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Carnival of Tomorrow #17

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A great big enthusiastic "Hola!" from Juan Valdez, welcoming you all to the 17th edition of the Carnival of Tomorrow. Each little glimpse into the future in this edition is like one of those ripe, red, perfect coffee beans that Juan picks at exactly the right time. So pour yourselves a steaming hot cup of whatever suits you, sit back, and join us as we drink in all the wonders in store.

We want to start the first Carnival of the year 2006 with a bold (and somewhat self-fulfilling) predicition. So here it is:

In the future, words of wisdom and hot beverages will not be at odds with one another. What a wonderful world that will be!

UPDATE (01/06/06 at 9:02 PM): The future has arrived. I just got a tall Americano from my neighborhood Starbuck's, and on the cup were the following words, not blocked by any kind of sleeve or other impediment:

The most successful innovations are the ones we stop noticing almost immediately. We often don't appreciate the things we'd least like to give up.

-- Virginia Postrel

Author of The Substance of Style and a columnist for The New York Times.

The future is wonderful indeed.


Reason at Fight Aging! provides some inspirational words for starting a new year:

The future is what we make of it, and there's nothing special or reserved in the act of making a difference....[N]othing stops any one of us from taking a single step towards a better future. Those steps will add up. If you don't like the present state of affairs insofar as the future of your health and lifespan is concerned, there's a simple solution: stand up and join those who are doing something about it!

Hear, hear! And taking his own advice to heart, Reason then proceeds to outline a by-the-bootstraps approach to funding aging research.


What color is the future? James Waterton of the Daily Constitutational says that it may well be saffron, and that India is perhaps the player to watch in the East. This is an older post recently linked by James Bennett at Albion's Seedlings.


Waterton also has a more recent post at Samizdata explaining his skepticism of the Chinese economy - at least in its "current nominally Communist incarnation."

If you enjoy Waterton's analysis as much as we did, keep an eye on Samizdata, where word has it he will be doing all his blogging from now on.


While we're picking up interesting materials from the archives, check out this Classical Values entry from last June in which Justin introduces us to the Ray Kurzweil of 1627 (and of 1733.)


Mark at Curmugeons Corner pointed us to this article about how the U.S. Marines are developing a low-cost space vehicle.

[T]he Small Unit Space Transport and Insertion (SUSTAIN) concept that, if successful, will give the US a "...heretofore unimaginable assault support speed, range, altitude and strategic surprise" capability. SUSTAIN is an RLV that will carry a squad (13 men) into space and land it anywhere on Earth within two hours with, among other requirements, "flexible launch on demand… to any orbital inclination."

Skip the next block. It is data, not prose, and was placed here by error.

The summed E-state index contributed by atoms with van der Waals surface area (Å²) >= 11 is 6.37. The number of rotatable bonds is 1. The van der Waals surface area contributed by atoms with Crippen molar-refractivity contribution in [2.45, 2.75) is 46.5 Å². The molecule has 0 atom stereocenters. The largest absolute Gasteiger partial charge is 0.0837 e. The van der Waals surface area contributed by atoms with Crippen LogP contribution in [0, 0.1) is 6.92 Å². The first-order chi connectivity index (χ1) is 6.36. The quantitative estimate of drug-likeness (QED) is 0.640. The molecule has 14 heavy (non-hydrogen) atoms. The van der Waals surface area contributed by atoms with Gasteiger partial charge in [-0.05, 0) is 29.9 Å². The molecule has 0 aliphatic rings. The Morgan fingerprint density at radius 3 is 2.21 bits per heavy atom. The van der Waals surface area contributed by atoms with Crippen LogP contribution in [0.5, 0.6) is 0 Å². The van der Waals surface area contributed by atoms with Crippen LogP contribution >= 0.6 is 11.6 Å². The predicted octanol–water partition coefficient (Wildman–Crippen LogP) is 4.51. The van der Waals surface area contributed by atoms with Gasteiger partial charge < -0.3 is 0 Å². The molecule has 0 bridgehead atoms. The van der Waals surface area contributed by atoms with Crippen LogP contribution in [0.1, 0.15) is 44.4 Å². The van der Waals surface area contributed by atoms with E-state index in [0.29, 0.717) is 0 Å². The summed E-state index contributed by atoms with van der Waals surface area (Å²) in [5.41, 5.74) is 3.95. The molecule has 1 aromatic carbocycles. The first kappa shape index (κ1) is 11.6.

The fuzzy dice of the future, available today. GeekPress has details.


Mike Treder at Responsible Nanotechnology has a neat piece on the house of the future. Yes, it pretty much is a nanohouse. How did you guess?


Jack William Bell says that golf may be on the decline as the in-game for business executives and would-be executive ladder-climbers. So what's the back nine of the future? You may be surprised.


Sure, wind power is great, but what about all those defenseless birds? Genetically engineering birds to be smarter and not fly into windmills is one possible solution. Al Fin presents another.


Speaking of alternate energy sources, (one of our favorite subjects at the Carnival of Tomorrow, right up there with brains) Jay Manifold at A Voyage to Arcturus" directs us to speculation about a truly alternative energy source.


Last month, Jay directed us to an explanation for the baffling lack of flying cars here in the 21st century.

Anemaat said cars had not flown yet because "in the past there has always been a compromise made, and they built a bad plane and a bad car. But now, with new materials, technology and electronics, we think we can build a better vehicle that is a good car and a good plane."

Don't miss the computer animation of their proposed model.


Getting back to beverages (Remember? We started this thing talking about beverages), Øyvind Arnesen details what must be the most useful Geek Project to date. (Hat-tip: Triticale.)


It's kind of like tying a string to your finger, only more...emphatic. Randall Parker reports on the (extreme?) new solution for those who are sometimes forgetful with their personal belongings.


Rand Simberg explains that regulation of space tourism is not necessarily something to get all worked up about.


Tony Arcieri at Singularity Now has issued a challenge for Singularitarians: let's start planning how we want to make this thing happen right. Coincidentally, The Speculist has started a series on God and the Singularity which commences with some thoughts on how we convey an idea of goodness to the coming new intelligences. Dean Esmay has also had some interesting recent thoughts on the subject.


Finally, is it the end of the world, or not? Chris Hall has thoughts. But Josh Cohen at Multiple Mentality is pretty sure that he's on to an answer to the question.


If you would like to contribute to or host an upcoming Carnival, please write:


mrstg87 {@ symbol} yahoo {dot} com

or

bowermaster {@ symbol} gmail {dot} com

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The story of the end of the future on this Earth can be heard on my blog HERE.

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